-Monty Python's Another Record, Gumby Theater sketch
Except... they were everywhere. And they were trying to infiltrate governments, manipulate popular media and education, and control unions, schools, and more. We know this for a fact because when the Soviet Union collapsed, the KGB opened their files and lo and behold that's exactly what they were doing for exactly the reasons people said.

Anti communism went to silly extremes just like any movement, but it was based on genuine concern. And that's what brings us to the "domino theory." This was the theory that communism had a multi-stage long term goal in mind, to take out small countries, then spread from them one by one, taking each country over and gaining momentum through revolution, local popular support, and the morale of success in previous countries.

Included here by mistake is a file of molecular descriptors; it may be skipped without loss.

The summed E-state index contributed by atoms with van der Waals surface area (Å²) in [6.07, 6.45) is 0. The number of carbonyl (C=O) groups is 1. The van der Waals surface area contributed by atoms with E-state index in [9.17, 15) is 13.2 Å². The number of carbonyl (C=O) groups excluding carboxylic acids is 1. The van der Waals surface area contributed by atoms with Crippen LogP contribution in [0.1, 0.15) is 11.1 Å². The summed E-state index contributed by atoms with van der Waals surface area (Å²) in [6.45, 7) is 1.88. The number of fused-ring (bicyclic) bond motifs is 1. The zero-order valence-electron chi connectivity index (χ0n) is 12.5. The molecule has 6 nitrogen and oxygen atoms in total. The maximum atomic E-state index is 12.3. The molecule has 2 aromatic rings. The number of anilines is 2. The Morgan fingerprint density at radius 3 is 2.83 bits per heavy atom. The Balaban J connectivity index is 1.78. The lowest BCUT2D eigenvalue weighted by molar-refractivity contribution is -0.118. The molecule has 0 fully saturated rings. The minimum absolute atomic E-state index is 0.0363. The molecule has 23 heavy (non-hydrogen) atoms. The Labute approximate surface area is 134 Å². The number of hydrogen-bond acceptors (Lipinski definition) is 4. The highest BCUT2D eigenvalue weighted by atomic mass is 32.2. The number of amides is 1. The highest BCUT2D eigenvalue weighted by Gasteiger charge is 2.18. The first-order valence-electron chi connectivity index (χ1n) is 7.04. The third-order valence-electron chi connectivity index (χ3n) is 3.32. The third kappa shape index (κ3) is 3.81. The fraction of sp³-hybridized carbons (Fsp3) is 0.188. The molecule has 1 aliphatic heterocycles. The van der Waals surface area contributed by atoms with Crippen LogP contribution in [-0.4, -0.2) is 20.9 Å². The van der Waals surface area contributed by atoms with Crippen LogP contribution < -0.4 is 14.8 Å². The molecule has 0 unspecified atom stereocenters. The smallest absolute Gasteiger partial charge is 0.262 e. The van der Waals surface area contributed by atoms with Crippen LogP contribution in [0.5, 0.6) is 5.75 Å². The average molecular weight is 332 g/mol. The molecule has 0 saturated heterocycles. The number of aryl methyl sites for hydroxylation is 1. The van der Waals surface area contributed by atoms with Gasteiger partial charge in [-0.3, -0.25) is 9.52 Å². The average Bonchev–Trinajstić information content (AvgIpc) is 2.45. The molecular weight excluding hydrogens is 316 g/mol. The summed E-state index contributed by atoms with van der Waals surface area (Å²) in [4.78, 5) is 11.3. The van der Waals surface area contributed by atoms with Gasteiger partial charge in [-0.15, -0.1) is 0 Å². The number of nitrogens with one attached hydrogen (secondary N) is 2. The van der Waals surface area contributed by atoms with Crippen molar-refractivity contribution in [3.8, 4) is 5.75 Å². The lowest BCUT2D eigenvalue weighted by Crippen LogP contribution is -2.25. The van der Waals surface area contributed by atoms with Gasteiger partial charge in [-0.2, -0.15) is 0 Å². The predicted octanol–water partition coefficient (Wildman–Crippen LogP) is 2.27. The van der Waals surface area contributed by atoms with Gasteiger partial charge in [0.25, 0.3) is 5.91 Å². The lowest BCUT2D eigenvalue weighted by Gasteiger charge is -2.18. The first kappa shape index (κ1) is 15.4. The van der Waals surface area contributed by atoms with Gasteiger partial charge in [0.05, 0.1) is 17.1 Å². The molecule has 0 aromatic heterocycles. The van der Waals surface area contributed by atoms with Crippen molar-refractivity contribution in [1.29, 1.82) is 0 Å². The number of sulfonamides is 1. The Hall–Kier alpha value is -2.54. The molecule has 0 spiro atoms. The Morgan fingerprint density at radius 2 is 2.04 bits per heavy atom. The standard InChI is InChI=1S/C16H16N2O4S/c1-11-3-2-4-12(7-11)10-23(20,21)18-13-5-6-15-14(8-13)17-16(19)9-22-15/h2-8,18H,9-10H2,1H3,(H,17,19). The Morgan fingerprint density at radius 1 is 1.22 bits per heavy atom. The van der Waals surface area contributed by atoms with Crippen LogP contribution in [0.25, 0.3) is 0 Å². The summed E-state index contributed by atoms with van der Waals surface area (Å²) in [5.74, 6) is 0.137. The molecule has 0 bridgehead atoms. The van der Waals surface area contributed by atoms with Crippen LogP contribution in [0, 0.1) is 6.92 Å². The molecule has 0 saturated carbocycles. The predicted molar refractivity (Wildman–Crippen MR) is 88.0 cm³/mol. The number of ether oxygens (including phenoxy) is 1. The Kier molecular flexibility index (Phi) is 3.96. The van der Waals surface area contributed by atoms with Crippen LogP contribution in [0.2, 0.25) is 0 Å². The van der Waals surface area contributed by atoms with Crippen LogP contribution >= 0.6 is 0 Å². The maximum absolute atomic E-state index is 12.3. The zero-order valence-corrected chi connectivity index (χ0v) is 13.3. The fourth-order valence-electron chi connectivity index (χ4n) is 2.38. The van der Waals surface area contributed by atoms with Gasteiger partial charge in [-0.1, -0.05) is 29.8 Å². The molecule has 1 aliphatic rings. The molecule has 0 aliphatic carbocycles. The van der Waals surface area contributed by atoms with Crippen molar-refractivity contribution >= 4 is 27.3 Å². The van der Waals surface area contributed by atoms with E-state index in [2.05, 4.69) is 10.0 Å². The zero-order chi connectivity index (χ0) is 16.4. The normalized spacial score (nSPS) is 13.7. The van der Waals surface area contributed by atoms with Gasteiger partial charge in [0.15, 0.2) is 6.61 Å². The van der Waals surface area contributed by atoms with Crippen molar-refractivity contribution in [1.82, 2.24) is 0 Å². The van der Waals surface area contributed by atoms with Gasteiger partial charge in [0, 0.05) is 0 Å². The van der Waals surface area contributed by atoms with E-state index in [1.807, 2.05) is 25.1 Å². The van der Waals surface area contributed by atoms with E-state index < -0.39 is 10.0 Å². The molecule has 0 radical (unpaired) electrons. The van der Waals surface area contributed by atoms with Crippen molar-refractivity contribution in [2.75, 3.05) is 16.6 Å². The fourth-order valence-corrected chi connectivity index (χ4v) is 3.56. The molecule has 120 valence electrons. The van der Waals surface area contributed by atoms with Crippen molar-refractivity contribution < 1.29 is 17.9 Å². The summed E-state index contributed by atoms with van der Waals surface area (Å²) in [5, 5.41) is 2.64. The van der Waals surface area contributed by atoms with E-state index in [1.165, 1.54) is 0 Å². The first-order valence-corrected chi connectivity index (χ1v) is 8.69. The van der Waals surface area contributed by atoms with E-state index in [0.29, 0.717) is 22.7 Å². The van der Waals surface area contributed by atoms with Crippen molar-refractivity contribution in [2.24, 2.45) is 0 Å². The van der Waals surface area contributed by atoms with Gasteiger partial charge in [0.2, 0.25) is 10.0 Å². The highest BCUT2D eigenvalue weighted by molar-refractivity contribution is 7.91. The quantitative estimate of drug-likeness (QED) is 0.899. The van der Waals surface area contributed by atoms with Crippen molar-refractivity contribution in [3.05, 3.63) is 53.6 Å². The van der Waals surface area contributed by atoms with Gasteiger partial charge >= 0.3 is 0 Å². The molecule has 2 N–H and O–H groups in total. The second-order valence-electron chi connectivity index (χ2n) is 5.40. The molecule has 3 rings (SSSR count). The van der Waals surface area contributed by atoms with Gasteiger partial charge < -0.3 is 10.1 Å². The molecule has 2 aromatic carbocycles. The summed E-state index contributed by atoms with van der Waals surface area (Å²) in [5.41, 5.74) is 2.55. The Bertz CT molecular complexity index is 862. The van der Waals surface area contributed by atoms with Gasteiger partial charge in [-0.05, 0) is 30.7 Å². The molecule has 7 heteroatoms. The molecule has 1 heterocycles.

This was not groundless. There was a specific deliberate effort to do just that in Southeast Asia, Africa, and Central America. Communists saw this as salvation for oppressed peoples under brutal dictators - and they certainly were in that state. The fact that communism simply replaced them with leftist dictators didn't matter, at least they were our tyrants then... or so the communist figured.

This was a very real effort by the Soviets and Chinese. The first such was Korea, which is little more than a peninsula off the Chinese mainland. As is Vietnam, for that matter. And the communists were more than willing to use local forces with Russian and Chinese advisers and weaponry, teaching them how to fight. There's a reason the AK-47 is the most widespread and popular assault rifle on earth, and its not just because its so rugged.